Subject: Re: For approval: Open Test License v1.1
From: Alex Rousskov <>
Date: Sat, 10 Jan 2004 02:47:07 -0700 (MST)

On Fri, 9 Jan 2004, Rod Dixon, J.D., LL.M. wrote:

> You are correct that a weak trademark will require vigorous
> enforcement to avoid losing the distinctive quality of the mark;


> other than that, however, I am at a loss to come up with a pertinent
> distinction - - in terms of the size of the OWNER - - in how the job
> of enforcing your copyright license differs from enforcing a
> trademark license.

The distinction is that you do not need to enforce a license _always_
for it to remain valid in exceptional situations (AFAIK). We can add
such a clause explicitly, but my understanding is that it is the
default, at least in the US. If that is true, then clause #3 costs
nothing in day-to-day expenses and offers protection from serious
violations. A trademark would cost a lot in day-to-day expenses (both
in terms of money and good karma) and would offer similar protection.
Big OWNERs can afford the latter. Small ones cannot.

> You may want to undertake a careful re-consideration of your goal
> for condition 3, and see if it can be implemented in some other way.

Well, the goal/intent behind condition #3 is years old. We have not
come up with it just to post on this mailing list. I would be happy to
implement it some other way, but I do not see any alternatives.

Again, I am surprised and do not understand why OSI certified licenses
with very similar "rename all standard tests" clauses (Open Group Test
Suite and Artistic) cannot be used as an argument that our clause is
OK. Do those licenses have something special to offset their more
rigid restrictions? Or were they certified by mistake?

> In the meantime, it sounds as if an existing approved open source
> license might meet your needs nicely.

Err.. Which one?! I cannot find any license that would prevent people
from modifying a standard benchmark while publishing results under
now-misleading standardized names. Please clarify which existing
approved open source license meets our (clause #3) needs nicely. I
would love to use an existing license!

Thank you,


> ----- Original Message -----
> From: "Alex Rousskov" <>
> To: "Rod Dixon, J.D., LL.M." <>
> Cc: <>
> Sent: Friday, January 09, 2004 7:59 PM
> Subject: Re: For approval: Open Test License v1.1
> :
> : On Fri, 9 Jan 2004, Rod Dixon, J.D., LL.M. wrote:
> :
> : > it is not apparent - - not to me, at least - - why it is included in
> : > your software license.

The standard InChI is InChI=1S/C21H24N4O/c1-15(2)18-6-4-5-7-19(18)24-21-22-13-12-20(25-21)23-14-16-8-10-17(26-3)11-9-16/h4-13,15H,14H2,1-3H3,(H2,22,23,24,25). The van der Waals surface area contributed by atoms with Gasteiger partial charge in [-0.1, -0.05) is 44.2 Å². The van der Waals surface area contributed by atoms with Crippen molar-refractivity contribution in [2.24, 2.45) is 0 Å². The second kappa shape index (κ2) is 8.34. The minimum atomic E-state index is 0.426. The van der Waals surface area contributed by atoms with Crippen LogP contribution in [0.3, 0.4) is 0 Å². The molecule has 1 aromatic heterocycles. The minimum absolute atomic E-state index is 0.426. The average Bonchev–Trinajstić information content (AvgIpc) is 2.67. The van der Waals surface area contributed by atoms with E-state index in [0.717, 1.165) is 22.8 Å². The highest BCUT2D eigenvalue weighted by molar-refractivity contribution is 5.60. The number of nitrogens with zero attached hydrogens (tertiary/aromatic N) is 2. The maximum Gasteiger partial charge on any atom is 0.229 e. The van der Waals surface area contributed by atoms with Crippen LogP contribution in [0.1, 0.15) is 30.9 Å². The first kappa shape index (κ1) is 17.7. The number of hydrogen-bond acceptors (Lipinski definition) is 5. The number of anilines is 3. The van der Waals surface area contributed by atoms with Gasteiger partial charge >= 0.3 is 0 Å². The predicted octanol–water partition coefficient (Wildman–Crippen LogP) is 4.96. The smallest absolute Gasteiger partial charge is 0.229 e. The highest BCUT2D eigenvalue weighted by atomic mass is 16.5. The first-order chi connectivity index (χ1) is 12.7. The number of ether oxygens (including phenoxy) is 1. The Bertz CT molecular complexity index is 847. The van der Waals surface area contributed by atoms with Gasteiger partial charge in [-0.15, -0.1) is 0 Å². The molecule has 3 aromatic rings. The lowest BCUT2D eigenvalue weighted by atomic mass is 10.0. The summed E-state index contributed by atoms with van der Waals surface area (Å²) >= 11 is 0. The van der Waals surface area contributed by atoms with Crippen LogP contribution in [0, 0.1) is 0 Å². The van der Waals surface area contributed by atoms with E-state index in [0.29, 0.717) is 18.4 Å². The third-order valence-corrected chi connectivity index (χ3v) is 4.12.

> :
> : Clause #3 is included to prevent serious violations and cheating when
> : publishing standardized test results. Such publications often hurt
> : OWNERs and tool image and credibility.
> :
> : > Have you considered protecting your "reputation" interest through
> : > trademark?
> :
> : Yes, I have. AFAIK, the problem with trademarks is that they need to
> : be constantly enforced to stay in force. This is difficult to do for a
> : small, user-friendly company, informal development group, or an
> : individual author.
> :
> : Imagine: every time somebody publishes a test result with your
> : trademark in it, you have to contact the publisher, demand
> : changes/corrections/removal of test results, and threaten them with a
> : law suite if you think they even sightly violated the trademark usage
> : rules. You most likely need to pay somebody to draft such complains as
> : well.
> :
> : The publisher may be an innocent guy doing some simple testing that is
> : unlikely to be visible enough to affect your reputation. Thus, you
> : would not bother him, but you have to, because if you do not do that,
> : then when a real violation happens, the violator (now a big company
> : with lawyers, etc.) will tell you to go to hell with your trademark
> : claims because they will point to 50 cases (archived on the web) where
> : you failed to enforce the trademark. All those cases were minor
> : violations by innocent, low-profile guys, but that does not matter,
> : does it?
> :
> : Is my rough interpretation of the trademark law correct? Will the
> : owner have to enforce the trademark all the time and every time? If I
> : am wrong, trademarks would be the way to go, of course.
> :
> : Thanks,
> :
> : Alex.
> :
> : P.S. If trademarks do not work, I will try to give yes/no answers
> :      to your original questions. It is difficult to do that because
> :      your questions are using terminology and use cases that does not
> :      match what we have in mind. That is why I tried to explain rather
> :      than say yes/no.
> :
> :
> : : 3. Publication of results from standardized tests contained within
> : :    this software (<TESTNAME>, <TESTNAME>) must either strictly
> : :    adhere to the execution rules for such tests or be accompanied
> : :    by explicit prior written permission of <OWNER>.
> :
> : --
> : license-discuss archive is at
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